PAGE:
The First Amendment protects assembly, speech and the resources that make speech possible. Yet the rules governing political speech in the United States are fraught with limits, red tape and restrictions so complex that the average person is deterred or unable to engage in the process.

The Supreme Court has long recognized that limits on campaign contributions infringe on First Amendment rights. This week, the court is considering whether there is a compelling government interest in limiting the size of political contributions that justifies those intrusions on the right to free speech.

On Oct. 8, the Supreme Court heard oral arguments in McCutcheon v. Federal Elections Commission. Shaun McCutcheon is an Alabama resident who wanted to make political contributions of $1,776 each to 27 Republican candidates for federal office in 2012.

Federal law caps an individual’s donations to a political candidate at $2,600, and “aggregate” total political contributions at $48,600 per cycle. McCutcheon could donate up to $2,600 to 18 candidates, but not 19—or $1,776 to 26 candidates, but not 27.

Much ink has been spilled attempting to justify this arbitrary cap. In the 1976 case Buckley v. Valeo, the Supreme Court drew a distinction between campaign contributions and campaign expenditures. Effectively, the terms hinge on whether the speech flows directly from individuals into politics, or whether it passes through a campaign. Expenditures are campaign communications, dollars spent that expressly advocate for or against a specific candidate, independent of any committee, party or the candidate himself. Contributions are the dollars individuals spend to promote an issue or campaign.

The legal difference is, in the words of Chief Justice John Roberts, that the “transformation of contributions into political debate involves speech by someone other than the contributor.”

The larger point is that both contributions and expenditures contribute to political debate. Their impact on discussion and vulnerability to corruption is the same. Neither type of speech should be restricted. Limitations on either type of spending should be reviewed under strict scrutiny, because both implicate the First Amendment. The question justices repeatedly ask about the difference is: What good is the right to speak if the government restricts the right to distribute that speech?

Only corruption can justify intrusions on the freedom to give to whomever you choose, in any amount. The Buckley court upheld a provision in the 1974 Federal Election Campaign Act limiting campaign contributions based on the possibility of a connection between contributions and quid pro quo corruption. Actual corruption is not necessary to justify a contribution limit; the mere appearance of corruption is enough.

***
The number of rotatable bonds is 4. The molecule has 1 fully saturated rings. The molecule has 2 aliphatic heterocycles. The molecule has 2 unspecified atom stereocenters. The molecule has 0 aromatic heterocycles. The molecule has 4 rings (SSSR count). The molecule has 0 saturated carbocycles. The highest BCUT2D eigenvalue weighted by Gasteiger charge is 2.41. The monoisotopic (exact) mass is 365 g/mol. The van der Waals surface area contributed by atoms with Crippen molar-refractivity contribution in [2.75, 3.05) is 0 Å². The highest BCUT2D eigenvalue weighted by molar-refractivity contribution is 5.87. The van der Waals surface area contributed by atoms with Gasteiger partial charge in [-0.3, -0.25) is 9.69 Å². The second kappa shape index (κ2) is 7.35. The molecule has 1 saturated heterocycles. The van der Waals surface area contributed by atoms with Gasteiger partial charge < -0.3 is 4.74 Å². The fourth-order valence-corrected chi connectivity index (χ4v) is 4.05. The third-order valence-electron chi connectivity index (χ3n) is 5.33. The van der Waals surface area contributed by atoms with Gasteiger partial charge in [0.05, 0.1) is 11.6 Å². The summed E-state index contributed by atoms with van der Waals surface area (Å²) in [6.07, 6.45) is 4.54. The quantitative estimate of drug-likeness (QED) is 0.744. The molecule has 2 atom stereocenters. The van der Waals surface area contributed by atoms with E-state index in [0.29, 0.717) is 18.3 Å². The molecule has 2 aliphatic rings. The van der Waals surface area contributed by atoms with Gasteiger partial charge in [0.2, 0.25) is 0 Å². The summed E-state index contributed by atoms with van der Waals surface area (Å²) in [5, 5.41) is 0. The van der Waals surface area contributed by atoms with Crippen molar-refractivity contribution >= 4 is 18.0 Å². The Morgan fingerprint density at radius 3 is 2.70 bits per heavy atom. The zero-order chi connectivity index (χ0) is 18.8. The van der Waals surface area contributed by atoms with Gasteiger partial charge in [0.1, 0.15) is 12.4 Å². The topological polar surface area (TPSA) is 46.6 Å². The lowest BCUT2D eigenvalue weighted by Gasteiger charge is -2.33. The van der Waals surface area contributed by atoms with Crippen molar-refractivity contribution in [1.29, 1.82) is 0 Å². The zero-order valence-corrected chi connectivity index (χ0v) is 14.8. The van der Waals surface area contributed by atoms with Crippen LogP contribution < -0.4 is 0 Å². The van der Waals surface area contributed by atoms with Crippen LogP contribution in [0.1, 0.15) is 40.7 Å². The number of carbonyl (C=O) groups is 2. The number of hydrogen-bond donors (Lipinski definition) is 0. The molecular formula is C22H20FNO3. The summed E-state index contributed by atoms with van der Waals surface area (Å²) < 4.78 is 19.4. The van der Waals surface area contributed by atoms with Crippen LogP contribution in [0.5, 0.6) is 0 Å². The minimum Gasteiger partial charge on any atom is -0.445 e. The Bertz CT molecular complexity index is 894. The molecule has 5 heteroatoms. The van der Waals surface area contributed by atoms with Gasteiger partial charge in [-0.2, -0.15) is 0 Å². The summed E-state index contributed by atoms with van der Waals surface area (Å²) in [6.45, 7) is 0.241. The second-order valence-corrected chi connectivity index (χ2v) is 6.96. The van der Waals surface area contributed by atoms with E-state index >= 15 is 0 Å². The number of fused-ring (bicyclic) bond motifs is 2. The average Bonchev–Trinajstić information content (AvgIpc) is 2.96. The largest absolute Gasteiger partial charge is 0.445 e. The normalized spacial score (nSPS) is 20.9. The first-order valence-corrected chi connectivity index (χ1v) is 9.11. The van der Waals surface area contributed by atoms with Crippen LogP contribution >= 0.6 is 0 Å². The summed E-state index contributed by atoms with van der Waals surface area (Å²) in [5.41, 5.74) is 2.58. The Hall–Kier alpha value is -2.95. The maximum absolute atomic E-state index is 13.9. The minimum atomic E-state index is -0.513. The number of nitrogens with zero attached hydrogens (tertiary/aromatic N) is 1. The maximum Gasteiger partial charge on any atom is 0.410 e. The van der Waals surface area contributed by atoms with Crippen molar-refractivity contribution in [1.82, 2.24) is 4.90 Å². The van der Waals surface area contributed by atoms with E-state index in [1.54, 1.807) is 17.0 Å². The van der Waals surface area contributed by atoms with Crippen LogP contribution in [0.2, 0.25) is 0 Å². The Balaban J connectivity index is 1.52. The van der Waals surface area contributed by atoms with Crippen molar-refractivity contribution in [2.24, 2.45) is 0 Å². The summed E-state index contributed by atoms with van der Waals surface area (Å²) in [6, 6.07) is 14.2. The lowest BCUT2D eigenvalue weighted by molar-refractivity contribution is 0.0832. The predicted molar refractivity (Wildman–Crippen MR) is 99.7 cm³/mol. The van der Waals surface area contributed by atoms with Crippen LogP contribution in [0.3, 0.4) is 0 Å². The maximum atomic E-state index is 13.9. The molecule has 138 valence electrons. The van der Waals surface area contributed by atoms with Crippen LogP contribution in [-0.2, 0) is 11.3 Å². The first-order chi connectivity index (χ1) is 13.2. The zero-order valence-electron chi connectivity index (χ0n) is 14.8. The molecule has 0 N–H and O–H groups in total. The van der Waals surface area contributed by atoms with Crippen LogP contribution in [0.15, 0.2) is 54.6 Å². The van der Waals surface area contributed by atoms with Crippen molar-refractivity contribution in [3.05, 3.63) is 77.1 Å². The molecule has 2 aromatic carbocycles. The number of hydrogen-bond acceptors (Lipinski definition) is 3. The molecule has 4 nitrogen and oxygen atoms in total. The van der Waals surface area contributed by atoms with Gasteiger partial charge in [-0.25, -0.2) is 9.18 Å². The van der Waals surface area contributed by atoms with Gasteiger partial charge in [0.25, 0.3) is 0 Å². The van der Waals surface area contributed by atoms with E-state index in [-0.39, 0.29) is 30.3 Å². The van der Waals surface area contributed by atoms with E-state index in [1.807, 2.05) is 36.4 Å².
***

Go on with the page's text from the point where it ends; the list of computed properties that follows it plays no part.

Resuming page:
As dubious standards go, the appearance-of-corruption test is a doozy. Influence, partisanship and negotiating leverage are not only inextricable from politics; they are precisely politics’ beating heart. If anything, the attempt to reduce the idea of corruption to the flow of contributions ignores the much larger problems of undue influence, backroom dealings and legislative favoritism.

Since the federal government started protecting Americans from the appearance of corruption in 1974, government corruption has not decreased. Even without the IRS’ recent actions to squelch speech by political opponents, public confidence in the government is on the decline.

In fact, there is a strong correlation between a lack of contribution limits and people’s perception of how well-governed a state is. Brad Smith at the Center for Competitive Politics cites Governing magazine and Pew Charitable Trusts periodic polling, indicating that five of the top 10 “best-governed” states were among the 12 states without political contribution limits, while nine of the 10 “worst-governed” states did limit contributions. People trust government the most when government is most accessible to them.

The Buckley distinction has proven unworkable because of the connection between contributions and expenditures. If each individual’s power to contribute is limited, politicians must spend more time fundraising. The founders conceived of a political process that would allow social and political factions with more popular support to pool this support and promote their causes.

Finally, contribution limits make it more difficult for fresh candidates to compete with entrenched political powers. Candidates already in office enjoy a platform, and when individual contributions are limited, this platform can present an insurmountable obstacle to greener contenders. Entrenchment is distinct from popular factions, because factions must operate by gaining support. Entrenched political power must do nothing more than silence challengers.

Government is a contract among individuals. Individuals trust government more when they are permitted to engage with it. Restricting individuals’ ability to speak under the current legal limitations is arbitrary, unconstitutional, and a major inhibition to the democratic process.

Free speech is the bedrock of democracy, and campaign spending is speech. The Supreme Court should overturn aggregate spending limits to permit individuals to speak freely. Four decades of dysfunctional campaign finance regulations are enough.

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